Heat and expanding drought conditions mean Arkansas farmers are feeling the pinch from higher fuel costs to irrigate water-loving crops like soybeans and rice.
Crop conditions for the state's major crops -- cotton, soy, rice and corn -- peaked in mid-June according to the U.S. Department of Agriculture's weekly crop progress and condition reports.
"After last week's high temperatures and lack of widespread rain, I thought we might see crop conditions continue to slide for all crops," said Scott Stiles, extension economist for the University of Arkansas System Division of Agriculture.
Arkansas soybean acreage is considered 100% planted at this point, and of the state's four major crops, soybeans was the only crop to deteriorate further last week, with a smaller percentage of 'good-to-excellent' rated crop conditions and a higher percentage of 'poor-to-very poor' rated crop conditions, Stiles said.
"I would expect those (crop condition) numbers to probably trend down if we don't receive any rainfall in the foreseeable future," said Jeremy Ross, extension soybean agronomist for the University of Arkansas System Division of Agriculture.
Some parts of the state have gone for weeks without a soaking rain.
Ross said a county extension agent he spoke said in some areas in Clay County, it has been about 2 months since they received a measurable rain while other farms have gotten a bit of rain sporadically this summer.
"This is probably not the year we need to have hot, dry conditions, that's going to reduce our potential yield at the end because even though commodity prices are pretty good, soybeans took a pretty good hit, though they regained a little bit of that back," Ross said.
Abnormally dry conditions are sweeping across northern Arkansas, as well as the Delta, where row crops like soybeans and rice grow in abundance.
Crittenden, Searcy, Marion, Baxter and Boone counties were in moderate drought last week, according to the U.S. Drought Monitor map for Arkansas.
Radar estimates from the National Weather Service show that for the month of June, there were areas reporting only .01 to .5 inches of rain in parts of Fulton, Sharp and Randolph counties creeping toward eastern Baxter County, weather service meteorologist Travis Shelton said Tuesday.
Fuel costs are a concern for farmers, particularly those who use diesel-powered pumps for crop irrigation.
"In a dry year, you're going to spend more money, if you get a rainfall, say you get an inch, inch and a half to 2 inches, that's going to buy you at least 7 to 10 days on pumping costs," Ross said.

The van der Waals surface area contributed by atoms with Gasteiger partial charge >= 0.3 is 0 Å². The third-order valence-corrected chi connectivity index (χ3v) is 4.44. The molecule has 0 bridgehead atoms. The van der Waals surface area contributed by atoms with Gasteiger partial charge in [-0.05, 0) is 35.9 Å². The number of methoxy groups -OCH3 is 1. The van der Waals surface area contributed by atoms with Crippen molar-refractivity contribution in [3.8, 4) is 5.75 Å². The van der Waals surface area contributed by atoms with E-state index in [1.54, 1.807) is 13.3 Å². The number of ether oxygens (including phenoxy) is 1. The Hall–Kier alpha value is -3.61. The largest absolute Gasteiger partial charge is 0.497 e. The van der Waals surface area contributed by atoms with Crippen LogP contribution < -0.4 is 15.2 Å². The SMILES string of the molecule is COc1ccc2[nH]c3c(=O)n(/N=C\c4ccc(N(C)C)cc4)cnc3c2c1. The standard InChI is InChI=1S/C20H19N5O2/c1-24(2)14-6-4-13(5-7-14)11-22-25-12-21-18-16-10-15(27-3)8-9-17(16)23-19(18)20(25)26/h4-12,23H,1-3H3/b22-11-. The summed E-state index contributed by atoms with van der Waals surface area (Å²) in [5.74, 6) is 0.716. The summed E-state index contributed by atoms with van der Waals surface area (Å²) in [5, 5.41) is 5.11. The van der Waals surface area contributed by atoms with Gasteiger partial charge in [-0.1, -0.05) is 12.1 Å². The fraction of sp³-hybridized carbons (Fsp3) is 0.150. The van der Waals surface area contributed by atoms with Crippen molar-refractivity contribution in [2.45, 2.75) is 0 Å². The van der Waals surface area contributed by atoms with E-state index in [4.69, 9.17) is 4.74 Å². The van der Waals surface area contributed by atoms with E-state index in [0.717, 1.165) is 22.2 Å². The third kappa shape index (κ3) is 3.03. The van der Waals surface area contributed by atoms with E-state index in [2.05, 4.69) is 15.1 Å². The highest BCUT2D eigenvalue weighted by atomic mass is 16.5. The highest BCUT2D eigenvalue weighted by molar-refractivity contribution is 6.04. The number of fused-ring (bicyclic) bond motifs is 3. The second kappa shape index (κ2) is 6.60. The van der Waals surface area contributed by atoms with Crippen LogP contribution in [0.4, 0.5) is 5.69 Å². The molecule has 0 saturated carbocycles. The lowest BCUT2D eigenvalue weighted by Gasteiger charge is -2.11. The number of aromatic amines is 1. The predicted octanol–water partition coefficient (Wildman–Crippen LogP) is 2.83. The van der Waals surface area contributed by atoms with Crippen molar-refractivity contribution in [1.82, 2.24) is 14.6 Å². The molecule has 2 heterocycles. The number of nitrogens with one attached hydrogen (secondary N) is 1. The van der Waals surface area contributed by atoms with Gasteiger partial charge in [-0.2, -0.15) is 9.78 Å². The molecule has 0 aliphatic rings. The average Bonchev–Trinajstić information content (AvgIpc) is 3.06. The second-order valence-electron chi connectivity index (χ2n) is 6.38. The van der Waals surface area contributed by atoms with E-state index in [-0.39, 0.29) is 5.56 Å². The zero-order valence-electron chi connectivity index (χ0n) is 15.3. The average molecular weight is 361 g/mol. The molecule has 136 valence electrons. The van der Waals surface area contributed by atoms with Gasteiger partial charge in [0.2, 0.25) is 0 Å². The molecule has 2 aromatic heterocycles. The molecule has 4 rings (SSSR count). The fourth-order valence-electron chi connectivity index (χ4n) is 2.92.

"So every week that goes by that we don't get a rain to help with our irrigation costs that's just more money the farmers are having to shell out on either diesel costs or electrical costs, depending on what type of well they have."
Ross added it's also going to be more expensive to harvest crops because of higher diesel prices.
The national average price for diesel fuel on Tuesday was $5.62 per gallon, according to the AAA's gasoline price index. Diesel prices have been going down in recent weeks, but are still significantly higher than last year.
"Although diesel prices have backed off their recent highs, the current cost per gallon is still 76% above last year at this time," Stiles said.
"Higher petroleum prices have added manufacturing and transportation costs to the flexible, poly irrigation pipe that is commonly used. Many growers report the cost per roll of irrigation pipe being around 25% more expensive than last year."
Though it will depend on a farmers' individual operation, it can cost about $3.07 per acre per irrigation, Ross said. For a 1,000-acre soybean crop, that's around $3,070 for a watering.
That is for energy alone, and doesn't include other costs like labor, the poly-pipe, hauling costs to get the poly-pipe to the field and maintenance costs for the irrigation system.
There has been less than an inch of rainfall so far this month around the Desha County town of Rohwer, not too far from where farmer Jacob Appleberry planted nearly 3,000 acres of corn, cotton, rice and soy.
He uses an irrigation system for his 960 acres of soybeans during a time of record-high diesel fuel costs. Planting earlier than usual this year has minimized the weather's impact.
"The weather, with lack of timely adequate rains has kind of held us up as well, but one thing we did do in the spring, is we were able to get the crop in a little bit earlier, that's allowed us to get closer to maturity, than we might be this time last year because we had a little bit wetter of a year."
This means his crops are more mature now than they usually are for the time of year, and require a bit less water.
His soy plants are full and shading the ground, allowing the soil to retain more moisture, he said.
"The more you have to irrigate, the less opportunity you have to make a little bit more money," Appleberry said.